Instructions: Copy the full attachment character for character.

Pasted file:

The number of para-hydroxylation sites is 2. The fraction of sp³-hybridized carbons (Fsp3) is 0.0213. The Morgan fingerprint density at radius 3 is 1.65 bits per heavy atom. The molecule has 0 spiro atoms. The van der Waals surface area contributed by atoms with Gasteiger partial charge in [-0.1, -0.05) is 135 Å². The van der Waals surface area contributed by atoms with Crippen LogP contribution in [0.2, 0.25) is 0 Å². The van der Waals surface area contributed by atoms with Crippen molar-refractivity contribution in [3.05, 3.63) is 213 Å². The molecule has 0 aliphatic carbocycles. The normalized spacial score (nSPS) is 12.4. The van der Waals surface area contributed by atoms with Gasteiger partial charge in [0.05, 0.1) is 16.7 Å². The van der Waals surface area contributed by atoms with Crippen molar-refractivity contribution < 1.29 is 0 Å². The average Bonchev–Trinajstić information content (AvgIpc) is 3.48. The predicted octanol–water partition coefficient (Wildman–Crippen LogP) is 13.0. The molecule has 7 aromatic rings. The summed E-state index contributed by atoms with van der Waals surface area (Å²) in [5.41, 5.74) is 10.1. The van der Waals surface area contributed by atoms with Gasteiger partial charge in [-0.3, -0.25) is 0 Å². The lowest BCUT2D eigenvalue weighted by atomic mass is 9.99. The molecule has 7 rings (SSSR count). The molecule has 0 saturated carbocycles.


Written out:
The number of para-hydroxylation sites is 2. The fraction of sp³-hybridized carbons (Fsp3) is 0.0213. The Morgan fingerprint density at radius 3 is 1.65 bits per heavy atom. The molecule has 0 spiro atoms. The van der Waals surface area contributed by atoms with Gasteiger partial charge in [-0.1, -0.05) is 135 Å². The van der Waals surface area contributed by atoms with Crippen LogP contribution in [0.2, 0.25) is 0 Å². The van der Waals surface area contributed by atoms with Crippen molar-refractivity contribution in [3.05, 3.63) is 213 Å². The molecule has 0 aliphatic carbocycles. The normalized spacial score (nSPS) is 12.4. The van der Waals surface area contributed by atoms with Gasteiger partial charge in [0.05, 0.1) is 16.7 Å². The van der Waals surface area contributed by atoms with Crippen molar-refractivity contribution < 1.29 is 0 Å². The average Bonchev–Trinajstić information content (AvgIpc) is 3.48. The predicted octanol–water partition coefficient (Wildman–Crippen LogP) is 13.0. The molecule has 7 aromatic rings. The summed E-state index contributed by atoms with van der Waals surface area (Å²) in [5.41, 5.74) is 10.1. The van der Waals surface area contributed by atoms with Gasteiger partial charge in [-0.3, -0.25) is 0 Å². The lowest BCUT2D eigenvalue weighted by atomic mass is 9.99. The molecule has 7 rings (SSSR count). The molecule has 0 saturated carbocycles.